So yeah, imagine me typing out full paragraphs like that. It goes without saying that this experience has made me more cognizant of and more grateful for words and the weight they can carry, down to each individual letter.

I don’t know if this is affecting my poetry or not just yet, although I’d imagine it is, or at least will. Regardless, though, it felt fitting that I wrote Bri’s letter for workshop this week; she had such an awareness for individual letters, and that’s sort of the world I’ve been living in for the last couple of weeks.

For my sake, I’d like for this blog post to serve as a reminder to me to look back at my work and see whether or not my new hyperawareness will manifest in my poetry at all. Honestly, I feel like my poetry has been changing quite a lot lately anyways, so I wouldn’t be surprised.

For your sake, I’d like for this blog post to serve as a reminder to pay attention to words. Not only in your poems, but also in your daily life. We’re surrounded by them and we take them for granted.

Blank Verse

When we began working with stresses in poems and trying to do scansions in class, I was very confused. Being able to tell what syllables were stressed was not really making sense to me even after reading a poem aloud. It seemed to feel like despite hearing it, some syllables just felt like they could go either way. The one tip that really helped was that content words are usually the ones that are stressed. This tip helped with writing exercise number 5 which was to write a blank verse. I tried to alternate content words and prepositions or articles but it wasn’t as easy as I originally thought it was going to be. Giving the poem the rhythm was really difficult but I really enjoyed the flow it gave to my words once I was done. I feel like once I keep playing with it, it’ll eventually feel more natural to hear and write.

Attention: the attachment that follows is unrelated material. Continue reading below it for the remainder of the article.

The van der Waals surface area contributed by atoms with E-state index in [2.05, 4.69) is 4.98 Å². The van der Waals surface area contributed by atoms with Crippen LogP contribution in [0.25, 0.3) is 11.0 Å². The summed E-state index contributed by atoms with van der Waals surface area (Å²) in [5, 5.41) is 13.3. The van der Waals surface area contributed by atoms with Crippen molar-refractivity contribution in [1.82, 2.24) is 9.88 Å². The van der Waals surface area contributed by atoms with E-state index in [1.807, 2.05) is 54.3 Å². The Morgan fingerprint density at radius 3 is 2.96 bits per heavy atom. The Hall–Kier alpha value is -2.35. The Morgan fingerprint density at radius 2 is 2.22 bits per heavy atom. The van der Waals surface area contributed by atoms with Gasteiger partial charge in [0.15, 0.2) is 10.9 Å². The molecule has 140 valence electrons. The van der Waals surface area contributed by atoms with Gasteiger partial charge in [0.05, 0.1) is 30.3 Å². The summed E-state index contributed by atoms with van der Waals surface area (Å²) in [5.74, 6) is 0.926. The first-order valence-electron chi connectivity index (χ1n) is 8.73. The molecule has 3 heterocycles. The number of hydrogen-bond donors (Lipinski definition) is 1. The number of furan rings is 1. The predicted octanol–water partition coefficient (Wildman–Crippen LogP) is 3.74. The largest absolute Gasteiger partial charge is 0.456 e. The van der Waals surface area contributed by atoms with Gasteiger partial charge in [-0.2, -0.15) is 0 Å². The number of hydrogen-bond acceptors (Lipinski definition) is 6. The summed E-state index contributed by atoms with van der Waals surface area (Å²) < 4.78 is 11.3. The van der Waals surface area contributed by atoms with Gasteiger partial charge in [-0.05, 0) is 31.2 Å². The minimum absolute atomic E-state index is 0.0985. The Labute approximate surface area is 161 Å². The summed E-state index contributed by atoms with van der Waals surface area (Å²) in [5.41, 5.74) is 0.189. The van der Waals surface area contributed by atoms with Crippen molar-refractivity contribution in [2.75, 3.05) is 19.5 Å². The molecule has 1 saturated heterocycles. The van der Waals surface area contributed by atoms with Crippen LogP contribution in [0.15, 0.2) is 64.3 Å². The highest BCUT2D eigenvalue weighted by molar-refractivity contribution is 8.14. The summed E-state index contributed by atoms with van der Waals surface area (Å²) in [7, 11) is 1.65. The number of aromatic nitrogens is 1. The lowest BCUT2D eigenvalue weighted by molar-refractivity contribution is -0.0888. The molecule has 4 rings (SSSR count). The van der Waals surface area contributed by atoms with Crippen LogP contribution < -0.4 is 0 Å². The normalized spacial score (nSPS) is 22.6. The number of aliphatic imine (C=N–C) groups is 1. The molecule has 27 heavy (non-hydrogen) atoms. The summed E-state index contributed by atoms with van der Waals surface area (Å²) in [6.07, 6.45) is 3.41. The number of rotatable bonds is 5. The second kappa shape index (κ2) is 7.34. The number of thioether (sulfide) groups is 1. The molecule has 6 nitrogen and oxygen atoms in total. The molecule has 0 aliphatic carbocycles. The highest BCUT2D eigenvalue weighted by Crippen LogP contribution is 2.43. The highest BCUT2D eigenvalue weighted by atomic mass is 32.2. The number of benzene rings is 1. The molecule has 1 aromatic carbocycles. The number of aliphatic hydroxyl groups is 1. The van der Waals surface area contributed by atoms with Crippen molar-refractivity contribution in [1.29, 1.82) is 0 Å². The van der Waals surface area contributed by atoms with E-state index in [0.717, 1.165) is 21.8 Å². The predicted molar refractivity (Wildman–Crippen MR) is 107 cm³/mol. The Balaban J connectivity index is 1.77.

Metaphysics in Kai Carlson-Wee’s “Steampipe”

Carlson-Wee places the poem “Steampipe” within section II (of V) of his collection RAIL. In reading RAIL, I immediately identified section II as a bounded network of poems connected deeply by violence. In “Steampipe,” Carlson-Wee explores the contrast created by form against empty space. His speaker describes, for example, the vapor created by methamphetamines as “perfectly odorless” and “colorless,” and yet, the occasion of the poem is a participation in getting high, which I would presume to be a detail-oriented, colorful experience. The character of a tadpole is introduced as the darker element of the poem: “I got one here, he says, seined us a toad. / He holds up a little black tadpole, / kicking its one black leg in the air.” Not only is the tadpole twice categorized as black (in opposition to the odorless, colorless drug), it is also the object of violence: “Put it in the bowl, the first man says, / and positions the lighter beneath / the pipe.” The moment continues; the man who captured the tadpole laughs as it’s “writhing now, / knocking its head against the glass.”